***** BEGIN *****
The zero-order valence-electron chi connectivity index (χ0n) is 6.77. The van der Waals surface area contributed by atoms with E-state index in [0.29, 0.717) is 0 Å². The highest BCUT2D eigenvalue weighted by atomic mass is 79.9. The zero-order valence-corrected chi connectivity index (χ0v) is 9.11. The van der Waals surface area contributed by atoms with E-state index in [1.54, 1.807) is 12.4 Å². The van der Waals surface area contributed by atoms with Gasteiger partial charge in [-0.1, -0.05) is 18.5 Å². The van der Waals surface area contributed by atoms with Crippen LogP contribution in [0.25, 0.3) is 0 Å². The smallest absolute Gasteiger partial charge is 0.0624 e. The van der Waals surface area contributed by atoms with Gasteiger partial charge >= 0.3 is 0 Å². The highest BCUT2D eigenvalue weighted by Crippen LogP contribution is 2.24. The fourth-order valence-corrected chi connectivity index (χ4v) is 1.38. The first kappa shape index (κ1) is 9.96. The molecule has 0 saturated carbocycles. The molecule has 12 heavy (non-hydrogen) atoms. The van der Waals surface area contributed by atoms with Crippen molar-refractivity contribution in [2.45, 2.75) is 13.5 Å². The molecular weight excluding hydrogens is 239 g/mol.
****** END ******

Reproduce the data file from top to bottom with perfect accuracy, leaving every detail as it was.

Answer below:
The zero-order valence-electron chi connectivity index (χ0n) is 6.77. The van der Waals surface area contributed by atoms with E-state index in [0.29, 0.717) is 0 Å². The highest BCUT2D eigenvalue weighted by atomic mass is 79.9. The zero-order valence-corrected chi connectivity index (χ0v) is 9.11. The van der Waals surface area contributed by atoms with E-state index in [1.54, 1.807) is 12.4 Å². The van der Waals surface area contributed by atoms with Gasteiger partial charge in [-0.1, -0.05) is 18.5 Å². The van der Waals surface area contributed by atoms with Crippen LogP contribution in [0.25, 0.3) is 0 Å². The smallest absolute Gasteiger partial charge is 0.0624 e. The van der Waals surface area contributed by atoms with Gasteiger partial charge >= 0.3 is 0 Å². The highest BCUT2D eigenvalue weighted by Crippen LogP contribution is 2.24. The fourth-order valence-corrected chi connectivity index (χ4v) is 1.38. The first kappa shape index (κ1) is 9.96. The molecule has 0 saturated carbocycles. The molecule has 12 heavy (non-hydrogen) atoms. The van der Waals surface area contributed by atoms with Crippen molar-refractivity contribution in [2.45, 2.75) is 13.5 Å². The molecular weight excluding hydrogens is 239 g/mol.